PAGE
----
Even if we could, it wouldn’t be in our best interest to consume our way out of recession.
Today is the biggest shopping day of the year, known as Black Friday. Is that something to celebrate? Or is it something we should try to change? In the U.S., the National Retail Federation is expecting a record number of people to shop today – nearly half the entire population. Shopping will be the number one news story today and throughout the weekend. That will be followed by a flurry of news reports about Cyber Monday.
Yet my advice is, “Please don’t shop.” Resist the urge to do your patriotic duty and buy things you and your loved ones don’t really need. Why? It’s rather simple, even though it’s something we rarely think or talk about: The scale of the human enterprise has outgrown the planet. The ecosystems that support our civilization are buckling under the pressure. We are in a global emergency. We need to, as quickly as possible, leave behind us the era of consumption and economic growth. Repeat after me, “I am not a consumer, I am a human being.”
So how do you celebrate a holiday with a great gift-giving tradition, without going out and purchasing gifts? Last year my family agreed we would exchange Christmas gifts, but we would not purchase new items to give. For some family members I gave the gift of time. I gave my mother a certificate good for several hours of my time fixing things around her house. My sister gave me a certificate good for a couple of nice dinners she would cater.
We expected to feel pretty good about celebrating a non-consumptive Christmas, but it surprised us how good it did feel. Anyone can hop on the Internet, order a few things from a list, and hardly give it a second thought. Searching for something in your closet that your daughter would love takes more time and thought. It turned out to be a lot of fun and more meaningful. We felt good we weren’t contributing to the liquidation of the Earth’s natural capital, and no greenhouse gases were emitted from production and transportation of new products.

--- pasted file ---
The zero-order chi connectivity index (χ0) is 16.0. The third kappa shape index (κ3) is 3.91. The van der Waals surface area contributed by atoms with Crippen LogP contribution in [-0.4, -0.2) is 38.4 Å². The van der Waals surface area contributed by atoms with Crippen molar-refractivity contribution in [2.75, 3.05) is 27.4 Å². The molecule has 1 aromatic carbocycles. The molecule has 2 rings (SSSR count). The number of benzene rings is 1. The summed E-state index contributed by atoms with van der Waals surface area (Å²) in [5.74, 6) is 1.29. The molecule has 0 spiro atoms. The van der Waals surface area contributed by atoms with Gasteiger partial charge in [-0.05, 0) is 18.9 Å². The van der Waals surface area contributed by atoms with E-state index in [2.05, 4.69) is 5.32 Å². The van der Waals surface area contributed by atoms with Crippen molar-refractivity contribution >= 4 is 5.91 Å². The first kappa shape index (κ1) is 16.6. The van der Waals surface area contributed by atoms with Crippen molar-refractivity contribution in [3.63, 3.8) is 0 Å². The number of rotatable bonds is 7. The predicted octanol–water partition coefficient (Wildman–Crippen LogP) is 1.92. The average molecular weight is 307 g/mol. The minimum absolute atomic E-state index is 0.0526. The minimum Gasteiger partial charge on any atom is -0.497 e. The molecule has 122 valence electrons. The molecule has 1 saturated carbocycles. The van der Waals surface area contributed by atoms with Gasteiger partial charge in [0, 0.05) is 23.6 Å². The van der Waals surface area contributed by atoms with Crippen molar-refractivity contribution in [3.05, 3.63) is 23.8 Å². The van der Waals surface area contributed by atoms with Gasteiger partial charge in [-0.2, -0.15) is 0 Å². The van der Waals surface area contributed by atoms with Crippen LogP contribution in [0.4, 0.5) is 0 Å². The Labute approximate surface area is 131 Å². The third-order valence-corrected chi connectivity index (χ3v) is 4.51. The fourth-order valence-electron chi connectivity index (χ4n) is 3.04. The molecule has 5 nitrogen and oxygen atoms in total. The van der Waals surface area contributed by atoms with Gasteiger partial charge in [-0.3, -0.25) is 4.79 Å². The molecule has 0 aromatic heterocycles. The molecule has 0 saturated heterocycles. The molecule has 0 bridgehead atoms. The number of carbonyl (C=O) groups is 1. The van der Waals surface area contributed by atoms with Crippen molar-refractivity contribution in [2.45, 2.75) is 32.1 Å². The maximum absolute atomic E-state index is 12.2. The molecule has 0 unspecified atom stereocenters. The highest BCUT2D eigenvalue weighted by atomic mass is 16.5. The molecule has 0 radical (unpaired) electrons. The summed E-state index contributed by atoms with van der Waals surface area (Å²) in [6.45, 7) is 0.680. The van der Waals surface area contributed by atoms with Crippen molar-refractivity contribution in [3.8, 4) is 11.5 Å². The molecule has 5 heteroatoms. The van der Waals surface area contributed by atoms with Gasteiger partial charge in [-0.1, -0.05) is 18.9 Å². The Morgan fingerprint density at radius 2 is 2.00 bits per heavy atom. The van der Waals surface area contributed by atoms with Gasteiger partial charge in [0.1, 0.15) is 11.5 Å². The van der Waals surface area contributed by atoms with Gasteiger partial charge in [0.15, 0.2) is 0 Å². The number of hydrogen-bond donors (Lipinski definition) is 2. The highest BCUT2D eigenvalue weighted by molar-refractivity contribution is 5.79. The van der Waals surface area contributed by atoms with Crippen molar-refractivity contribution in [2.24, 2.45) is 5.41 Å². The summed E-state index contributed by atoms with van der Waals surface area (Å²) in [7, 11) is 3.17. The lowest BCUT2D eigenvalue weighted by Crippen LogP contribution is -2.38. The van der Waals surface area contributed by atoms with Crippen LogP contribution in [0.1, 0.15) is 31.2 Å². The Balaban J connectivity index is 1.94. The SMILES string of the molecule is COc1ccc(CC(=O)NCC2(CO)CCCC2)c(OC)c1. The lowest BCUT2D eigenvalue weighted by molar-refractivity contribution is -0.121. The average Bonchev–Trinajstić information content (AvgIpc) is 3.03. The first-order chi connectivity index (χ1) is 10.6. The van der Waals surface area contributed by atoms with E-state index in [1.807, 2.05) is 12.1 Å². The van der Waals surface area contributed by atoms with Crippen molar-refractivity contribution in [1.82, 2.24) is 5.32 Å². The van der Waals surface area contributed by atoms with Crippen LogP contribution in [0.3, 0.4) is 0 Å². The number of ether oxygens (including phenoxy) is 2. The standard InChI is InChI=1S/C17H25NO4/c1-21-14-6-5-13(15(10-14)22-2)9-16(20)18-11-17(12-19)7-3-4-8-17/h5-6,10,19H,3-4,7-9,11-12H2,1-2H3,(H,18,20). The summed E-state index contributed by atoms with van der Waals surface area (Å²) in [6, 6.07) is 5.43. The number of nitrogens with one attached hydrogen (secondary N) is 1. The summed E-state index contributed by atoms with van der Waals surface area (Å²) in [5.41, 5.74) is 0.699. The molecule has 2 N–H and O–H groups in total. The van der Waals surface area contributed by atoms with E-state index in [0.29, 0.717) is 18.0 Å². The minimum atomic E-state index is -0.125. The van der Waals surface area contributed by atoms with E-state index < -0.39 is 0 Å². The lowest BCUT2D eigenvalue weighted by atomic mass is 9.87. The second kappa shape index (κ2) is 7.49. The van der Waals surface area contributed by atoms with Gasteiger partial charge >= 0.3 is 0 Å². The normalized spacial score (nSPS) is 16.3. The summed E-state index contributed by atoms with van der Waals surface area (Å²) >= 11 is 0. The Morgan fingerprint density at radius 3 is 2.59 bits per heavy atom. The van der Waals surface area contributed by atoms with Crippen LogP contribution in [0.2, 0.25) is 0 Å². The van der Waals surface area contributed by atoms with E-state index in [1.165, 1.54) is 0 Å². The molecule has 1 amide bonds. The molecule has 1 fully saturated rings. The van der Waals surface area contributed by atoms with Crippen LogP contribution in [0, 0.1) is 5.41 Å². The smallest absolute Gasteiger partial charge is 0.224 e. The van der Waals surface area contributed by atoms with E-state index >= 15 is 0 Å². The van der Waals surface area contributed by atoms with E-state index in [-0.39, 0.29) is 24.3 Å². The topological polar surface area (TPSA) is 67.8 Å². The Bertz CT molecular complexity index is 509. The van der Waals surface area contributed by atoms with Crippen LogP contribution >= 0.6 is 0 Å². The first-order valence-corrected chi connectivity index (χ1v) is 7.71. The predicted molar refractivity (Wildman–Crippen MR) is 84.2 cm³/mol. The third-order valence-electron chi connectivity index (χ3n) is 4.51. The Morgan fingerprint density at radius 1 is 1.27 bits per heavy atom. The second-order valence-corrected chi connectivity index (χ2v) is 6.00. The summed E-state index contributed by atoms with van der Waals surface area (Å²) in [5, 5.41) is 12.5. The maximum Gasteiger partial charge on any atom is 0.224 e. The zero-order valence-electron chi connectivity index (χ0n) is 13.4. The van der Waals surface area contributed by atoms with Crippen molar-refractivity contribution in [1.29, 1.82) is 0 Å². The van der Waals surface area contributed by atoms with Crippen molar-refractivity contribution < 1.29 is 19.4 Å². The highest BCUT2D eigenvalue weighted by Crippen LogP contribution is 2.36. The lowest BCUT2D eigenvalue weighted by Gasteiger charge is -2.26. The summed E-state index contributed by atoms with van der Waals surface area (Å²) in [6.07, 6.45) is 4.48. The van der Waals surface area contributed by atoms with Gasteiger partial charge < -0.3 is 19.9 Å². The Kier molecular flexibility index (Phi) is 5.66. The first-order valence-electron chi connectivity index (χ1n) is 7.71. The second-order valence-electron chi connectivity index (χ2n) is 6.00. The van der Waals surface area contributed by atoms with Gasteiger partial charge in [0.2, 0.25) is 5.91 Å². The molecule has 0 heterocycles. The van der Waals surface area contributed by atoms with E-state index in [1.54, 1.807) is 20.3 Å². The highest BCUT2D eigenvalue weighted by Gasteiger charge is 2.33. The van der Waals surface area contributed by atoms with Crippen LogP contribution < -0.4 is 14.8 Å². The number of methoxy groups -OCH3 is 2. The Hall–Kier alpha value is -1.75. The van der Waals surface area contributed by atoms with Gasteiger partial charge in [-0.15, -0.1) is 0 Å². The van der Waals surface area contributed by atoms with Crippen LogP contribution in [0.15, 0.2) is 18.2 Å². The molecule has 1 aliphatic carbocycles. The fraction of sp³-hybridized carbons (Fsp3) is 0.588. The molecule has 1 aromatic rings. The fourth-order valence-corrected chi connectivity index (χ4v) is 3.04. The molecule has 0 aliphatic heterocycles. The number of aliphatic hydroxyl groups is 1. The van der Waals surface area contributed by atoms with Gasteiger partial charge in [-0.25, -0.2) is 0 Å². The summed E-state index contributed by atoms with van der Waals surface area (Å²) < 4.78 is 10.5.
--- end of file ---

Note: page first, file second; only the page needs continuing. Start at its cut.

This morning on MSNBC’s Morning Joe program, Joe Scarborough and co-hosts and guests sat around the table discussing the need to ramp up economic growth in order to reduce unemployment. These are very smart people, yet none of them raised the possibility that perhaps the planet is now pushing back enough that we can’t continue economic growth. No one expressed any concern about the impacts of economic growth on our climate or natural resources. It is assumed, taken for granted, we have the endless supply of energy and resources the consumptive North American lifestyle requires. There was no exploration of ways to employ more people without increasing levels of production and consumption.
The idea we’d best not shop is not new. In 2007 the delightful film, What Would Jesus Buy, introduced us to Reverend Billy and the Church of Stop Shopping Gospel Choir. If you haven’t already, see this delightful film!
Today is Buy Nothing Day in the U.S. Tomorrow is international Buy Nothing Day. Buy Nothing Day was first celebrated in Mexico in 1992. The Canadian magazine Adbusters took up the cause a year later. In 1999 all the major U.S. broadcast networks except CNN refused to run an ad encouraging citizens to observe Buy Nothing Day. Adbusters importantly reminds us it “isn’t just about changing your habits for one day” but “about starting a lasting lifestyle commitment to consuming less and producing less waste.” This year the Occupy movement is backing the idea.
Let me be clear that I feel great concern for unemployed people today who are struggling to provide for their families. I’m not suggesting we turn our backs on them. But ramping up consumption to “jump-start economic growth” is a shortsighted, if not impossible, solution. It is tantamount to burning down the house to keep warm. We absolutely must find another way for everyone’s basic needs to be met.
In my film, GrowthBusters, Canadian economist Peter Victor suggests reduced work hours as a way to stabilize economies at sustainable rates of consumption. His book, Managing Without Growth, is recommended reading. I believe that is the only way we can sustainably provide employment for everyone who needs a job in a world packed with 7 billion people. The planet cannot support 7 billion working, earning and consuming at the rate North Americans have become accustomed to.
Think about the energy and resource extraction that goes into that new gadget you’ve just got to have, to replace the one you bought last year. Multiply by 7 billion. Do you honestly think we can keep that up? We cannot shop our way out of this economic crisis. It’s time to realize we’ve outgrown the planet. The Earth is saying, ‘enough.’ We’ve got to convert our culture from 50-hour workweeks, six-digit incomes, trophy homes, and a new iPhone every year, to a culture of sustainability, a culture of sufficiency, a culture that seeks and celebrates what really counts in life. This is the biggest challenge we’ve ever faced, but if we can’t get unhooked from growth addiction we face likely collapse of our civilization.
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